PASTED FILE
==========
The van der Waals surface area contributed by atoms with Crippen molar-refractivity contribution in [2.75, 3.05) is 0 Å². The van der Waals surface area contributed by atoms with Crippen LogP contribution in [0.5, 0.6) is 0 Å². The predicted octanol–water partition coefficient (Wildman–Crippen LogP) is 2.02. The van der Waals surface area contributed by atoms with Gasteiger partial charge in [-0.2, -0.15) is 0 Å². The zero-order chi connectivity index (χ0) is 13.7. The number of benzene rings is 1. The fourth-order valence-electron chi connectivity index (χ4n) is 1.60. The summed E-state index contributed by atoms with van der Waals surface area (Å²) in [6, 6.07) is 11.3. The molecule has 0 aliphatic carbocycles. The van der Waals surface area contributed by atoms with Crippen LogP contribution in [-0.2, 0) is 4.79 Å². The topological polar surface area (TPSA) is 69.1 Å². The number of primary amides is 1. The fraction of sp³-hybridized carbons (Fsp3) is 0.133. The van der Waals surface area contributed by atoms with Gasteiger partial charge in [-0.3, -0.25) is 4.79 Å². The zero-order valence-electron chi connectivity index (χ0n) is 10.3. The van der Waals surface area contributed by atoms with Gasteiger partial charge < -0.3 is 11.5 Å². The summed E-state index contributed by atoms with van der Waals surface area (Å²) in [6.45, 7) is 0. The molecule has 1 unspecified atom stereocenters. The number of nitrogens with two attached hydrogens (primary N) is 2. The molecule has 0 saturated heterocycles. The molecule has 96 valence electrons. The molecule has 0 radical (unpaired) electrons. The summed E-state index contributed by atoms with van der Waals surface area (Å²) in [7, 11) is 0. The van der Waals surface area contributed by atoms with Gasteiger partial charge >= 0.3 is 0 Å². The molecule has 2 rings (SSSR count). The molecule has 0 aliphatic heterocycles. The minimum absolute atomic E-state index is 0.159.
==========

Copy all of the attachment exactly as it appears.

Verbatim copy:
The van der Waals surface area contributed by atoms with Crippen molar-refractivity contribution in [2.75, 3.05) is 0 Å². The van der Waals surface area contributed by atoms with Crippen LogP contribution in [0.5, 0.6) is 0 Å². The predicted octanol–water partition coefficient (Wildman–Crippen LogP) is 2.02. The van der Waals surface area contributed by atoms with Gasteiger partial charge in [-0.2, -0.15) is 0 Å². The zero-order chi connectivity index (χ0) is 13.7. The number of benzene rings is 1. The fourth-order valence-electron chi connectivity index (χ4n) is 1.60. The summed E-state index contributed by atoms with van der Waals surface area (Å²) in [6, 6.07) is 11.3. The molecule has 0 aliphatic carbocycles. The van der Waals surface area contributed by atoms with Crippen LogP contribution in [-0.2, 0) is 4.79 Å². The topological polar surface area (TPSA) is 69.1 Å². The number of primary amides is 1. The fraction of sp³-hybridized carbons (Fsp3) is 0.133. The van der Waals surface area contributed by atoms with Gasteiger partial charge in [-0.3, -0.25) is 4.79 Å². The zero-order valence-electron chi connectivity index (χ0n) is 10.3. The van der Waals surface area contributed by atoms with Gasteiger partial charge < -0.3 is 11.5 Å². The summed E-state index contributed by atoms with van der Waals surface area (Å²) in [6.45, 7) is 0. The molecule has 1 unspecified atom stereocenters. The number of nitrogens with two attached hydrogens (primary N) is 2. The molecule has 0 saturated heterocycles. The molecule has 96 valence electrons. The molecule has 0 radical (unpaired) electrons. The summed E-state index contributed by atoms with van der Waals surface area (Å²) in [7, 11) is 0. The van der Waals surface area contributed by atoms with Gasteiger partial charge >= 0.3 is 0 Å². The molecule has 2 rings (SSSR count). The molecule has 0 aliphatic heterocycles. The minimum absolute atomic E-state index is 0.159.